CD reveiw "Moving On" Tenry Johns
Maybe starting a review off by comparing the subject of the review to other musicians is somehow not proper it will not stop me here. Two of my favorite Blues singers are Phillip Walker and Grady Champion and Tenry Johns compares very favorable with those two magnificent blues torchbearers. On his latest he starts with the tittle song "Move On" which is not blues but sounds kinda like a George McCrae, Gwen McCrae type of TK records uptempo "Rock Your Baby" type joint that sets this record off perfect.
Then comes "You Alright" with a perfect blues guitar intro (Yes there is that P word again") this song gives volume to the comparison with Walker and Champion also the late Johnny Guitar Watson. All of these men have and had singing styles and voices which set them apart from the others and the average.
Tenry Johns writes and finds strong vehicles for his strenghs which are his sense of irony and humor. Being in the Chicago land area there is also no shortage of some of the best players in the blues world and you can hear the quality in every lick, pick, and snare strike.
You feel all of that on "What's Wrong", "I ain't gonna cheat on you" and the chant of You gotta trust me baby is rhythmic charisma that will have you doing what good music make one do when it's hitting all cylinders.Trust me baby!
"Get out of that mess" is my temporary theme song because seems like something is always going on that ain't as bad as we make it, and we need a pep talk. This is that pep talk (thanks Tenry).
In the past TJ has give us some great music that you should be aware of, and my favorite is a CD called "So What" which after you rush out and get "Move On" you will be compelled to go out and grab along with "Need your Love" another very good offering by the former bass player for the The Notations.
Tenry will tell you himself that he is no great vocalist, but he is a great composer of the songs he sings. His feel for what he does is one of comfortable confidence which is clear in his music. So if you think you are stuck with music that does not meet your musical standards cause that is what they play on the radio, then get yourself some real music from a real artist played with real instruments.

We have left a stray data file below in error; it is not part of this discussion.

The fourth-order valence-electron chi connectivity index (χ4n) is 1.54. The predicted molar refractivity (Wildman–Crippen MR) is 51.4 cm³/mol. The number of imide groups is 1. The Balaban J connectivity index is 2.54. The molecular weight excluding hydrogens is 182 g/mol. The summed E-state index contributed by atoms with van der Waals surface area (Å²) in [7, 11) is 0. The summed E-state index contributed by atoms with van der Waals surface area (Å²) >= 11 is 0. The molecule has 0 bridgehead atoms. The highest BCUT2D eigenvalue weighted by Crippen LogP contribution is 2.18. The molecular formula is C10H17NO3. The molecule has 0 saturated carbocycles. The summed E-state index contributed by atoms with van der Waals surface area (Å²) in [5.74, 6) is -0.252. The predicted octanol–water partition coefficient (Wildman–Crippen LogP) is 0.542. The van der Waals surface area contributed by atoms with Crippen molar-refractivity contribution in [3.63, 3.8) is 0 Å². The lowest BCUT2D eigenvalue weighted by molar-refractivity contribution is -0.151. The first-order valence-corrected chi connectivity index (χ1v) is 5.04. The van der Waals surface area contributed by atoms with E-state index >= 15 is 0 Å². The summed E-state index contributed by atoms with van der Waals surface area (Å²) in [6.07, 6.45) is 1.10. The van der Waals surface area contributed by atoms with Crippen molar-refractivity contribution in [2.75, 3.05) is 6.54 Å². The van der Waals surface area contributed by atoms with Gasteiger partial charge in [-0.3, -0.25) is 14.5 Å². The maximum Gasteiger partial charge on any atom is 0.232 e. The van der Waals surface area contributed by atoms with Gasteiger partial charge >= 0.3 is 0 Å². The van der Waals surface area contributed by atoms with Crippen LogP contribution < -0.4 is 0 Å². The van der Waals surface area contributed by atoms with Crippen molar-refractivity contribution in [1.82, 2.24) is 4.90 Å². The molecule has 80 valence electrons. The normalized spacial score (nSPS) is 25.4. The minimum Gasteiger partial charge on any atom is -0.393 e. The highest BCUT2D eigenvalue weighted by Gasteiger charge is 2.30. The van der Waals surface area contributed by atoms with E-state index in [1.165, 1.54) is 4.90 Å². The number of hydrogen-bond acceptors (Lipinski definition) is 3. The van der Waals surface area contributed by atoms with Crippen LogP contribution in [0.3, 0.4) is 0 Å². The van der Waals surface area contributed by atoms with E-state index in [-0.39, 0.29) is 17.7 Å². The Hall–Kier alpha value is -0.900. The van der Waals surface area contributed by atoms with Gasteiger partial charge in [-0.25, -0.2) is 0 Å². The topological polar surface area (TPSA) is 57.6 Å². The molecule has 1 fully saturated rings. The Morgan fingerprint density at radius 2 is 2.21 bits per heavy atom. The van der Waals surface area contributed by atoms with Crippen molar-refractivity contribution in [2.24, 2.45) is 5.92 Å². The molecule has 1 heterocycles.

I guess I'm telling you to "Move On".
- Enorman Harris
Freelance music critic and former radio personality in Ohio.
“It's impossible to describe what great fun we had at this place called BELLUOMINIS . In addition to bartender ANDREW KAMIN's hospitality, we found there great Blues and R&B arranged by Mr. Tenry Johns.
This guy could definitely compete at Buddy Guy's Legends, House of Blues or any of the other great blues clubs we know of in the world.
There is no way to describe him any better- If you follow the blues and you'll want to follow Mr. Johns. Good luck TJ!”
– Gintaras & Neringa
The Fort Wayne Indiana Frost Illustrated (April 24 - 30 2002)
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The Fort Wayne Indiana Frost Illustrated (January 28 - February 3 2004)
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Blues Access: Number 40, Winter 1999
Not sure if this idea of being the Gorilla of the BLues is well-considered, but T.J. "The King Kong Rocker" swings in an urban environment just like that famous celluloid beast. In Here Tonight (Tenry Music) is set up like a live set, opening with a blasting up-tempo party number and then only dipping occasionally into the slow stuff.